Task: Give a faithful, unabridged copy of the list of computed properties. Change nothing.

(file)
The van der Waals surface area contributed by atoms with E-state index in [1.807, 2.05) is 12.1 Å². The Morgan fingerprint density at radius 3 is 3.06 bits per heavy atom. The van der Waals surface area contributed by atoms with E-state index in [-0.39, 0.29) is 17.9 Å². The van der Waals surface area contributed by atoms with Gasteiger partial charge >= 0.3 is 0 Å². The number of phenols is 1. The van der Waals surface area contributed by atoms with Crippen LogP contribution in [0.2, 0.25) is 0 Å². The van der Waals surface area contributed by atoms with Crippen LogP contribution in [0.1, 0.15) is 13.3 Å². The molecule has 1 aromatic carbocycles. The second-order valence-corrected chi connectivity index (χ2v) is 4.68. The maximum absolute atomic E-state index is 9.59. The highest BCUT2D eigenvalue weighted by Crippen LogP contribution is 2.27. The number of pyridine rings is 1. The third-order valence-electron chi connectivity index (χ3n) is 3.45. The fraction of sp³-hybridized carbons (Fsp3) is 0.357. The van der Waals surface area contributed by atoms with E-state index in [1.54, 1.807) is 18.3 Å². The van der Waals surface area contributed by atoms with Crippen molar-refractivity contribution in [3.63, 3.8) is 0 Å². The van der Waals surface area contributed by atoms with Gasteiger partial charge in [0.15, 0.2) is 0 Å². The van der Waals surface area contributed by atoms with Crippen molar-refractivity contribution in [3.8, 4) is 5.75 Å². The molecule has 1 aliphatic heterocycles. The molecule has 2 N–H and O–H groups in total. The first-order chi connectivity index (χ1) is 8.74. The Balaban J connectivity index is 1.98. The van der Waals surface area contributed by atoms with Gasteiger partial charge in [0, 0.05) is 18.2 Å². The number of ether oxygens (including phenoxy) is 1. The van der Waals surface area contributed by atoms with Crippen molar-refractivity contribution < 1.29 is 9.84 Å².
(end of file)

The van der Waals surface area contributed by atoms with E-state index in [1.807, 2.05) is 12.1 Å². The Morgan fingerprint density at radius 3 is 3.06 bits per heavy atom. The van der Waals surface area contributed by atoms with E-state index in [-0.39, 0.29) is 17.9 Å². The van der Waals surface area contributed by atoms with Gasteiger partial charge >= 0.3 is 0 Å². The number of phenols is 1. The van der Waals surface area contributed by atoms with Crippen LogP contribution in [0.2, 0.25) is 0 Å². The van der Waals surface area contributed by atoms with Crippen LogP contribution in [0.1, 0.15) is 13.3 Å². The molecule has 1 aromatic carbocycles. The second-order valence-corrected chi connectivity index (χ2v) is 4.68. The maximum absolute atomic E-state index is 9.59. The highest BCUT2D eigenvalue weighted by Crippen LogP contribution is 2.27. The number of pyridine rings is 1. The third-order valence-electron chi connectivity index (χ3n) is 3.45. The fraction of sp³-hybridized carbons (Fsp3) is 0.357. The van der Waals surface area contributed by atoms with E-state index in [1.54, 1.807) is 18.3 Å². The van der Waals surface area contributed by atoms with Crippen molar-refractivity contribution in [3.63, 3.8) is 0 Å². The van der Waals surface area contributed by atoms with Gasteiger partial charge in [0.15, 0.2) is 0 Å². The van der Waals surface area contributed by atoms with Crippen molar-refractivity contribution in [3.8, 4) is 5.75 Å². The molecule has 1 aliphatic heterocycles. The molecule has 2 N–H and O–H groups in total. The first-order chi connectivity index (χ1) is 8.74. The Balaban J connectivity index is 1.98. The van der Waals surface area contributed by atoms with Gasteiger partial charge in [0, 0.05) is 18.2 Å². The number of ether oxygens (including phenoxy) is 1. The van der Waals surface area contributed by atoms with Crippen molar-refractivity contribution < 1.29 is 9.84 Å².